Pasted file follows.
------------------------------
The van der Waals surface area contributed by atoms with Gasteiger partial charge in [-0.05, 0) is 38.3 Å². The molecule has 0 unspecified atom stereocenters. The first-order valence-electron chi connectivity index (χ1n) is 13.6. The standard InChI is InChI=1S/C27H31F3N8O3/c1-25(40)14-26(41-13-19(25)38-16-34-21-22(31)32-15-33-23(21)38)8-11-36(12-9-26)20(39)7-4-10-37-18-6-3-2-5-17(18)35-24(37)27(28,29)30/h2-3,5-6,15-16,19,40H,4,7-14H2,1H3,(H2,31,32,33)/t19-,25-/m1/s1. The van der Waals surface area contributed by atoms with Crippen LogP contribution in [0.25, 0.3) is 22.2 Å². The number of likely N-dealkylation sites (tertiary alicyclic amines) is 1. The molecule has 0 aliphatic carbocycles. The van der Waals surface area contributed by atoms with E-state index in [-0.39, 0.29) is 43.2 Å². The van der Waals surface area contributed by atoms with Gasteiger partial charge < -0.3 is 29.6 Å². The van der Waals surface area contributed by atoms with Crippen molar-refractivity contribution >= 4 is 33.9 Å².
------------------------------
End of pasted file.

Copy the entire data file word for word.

The van der Waals surface area contributed by atoms with Gasteiger partial charge in [-0.05, 0) is 38.3 Å². The molecule has 0 unspecified atom stereocenters. The first-order valence-electron chi connectivity index (χ1n) is 13.6. The standard InChI is InChI=1S/C27H31F3N8O3/c1-25(40)14-26(41-13-19(25)38-16-34-21-22(31)32-15-33-23(21)38)8-11-36(12-9-26)20(39)7-4-10-37-18-6-3-2-5-17(18)35-24(37)27(28,29)30/h2-3,5-6,15-16,19,40H,4,7-14H2,1H3,(H2,31,32,33)/t19-,25-/m1/s1. The van der Waals surface area contributed by atoms with Crippen LogP contribution in [0.25, 0.3) is 22.2 Å². The number of likely N-dealkylation sites (tertiary alicyclic amines) is 1. The molecule has 0 aliphatic carbocycles. The van der Waals surface area contributed by atoms with E-state index in [-0.39, 0.29) is 43.2 Å². The van der Waals surface area contributed by atoms with Gasteiger partial charge < -0.3 is 29.6 Å². The van der Waals surface area contributed by atoms with Crippen molar-refractivity contribution >= 4 is 33.9 Å².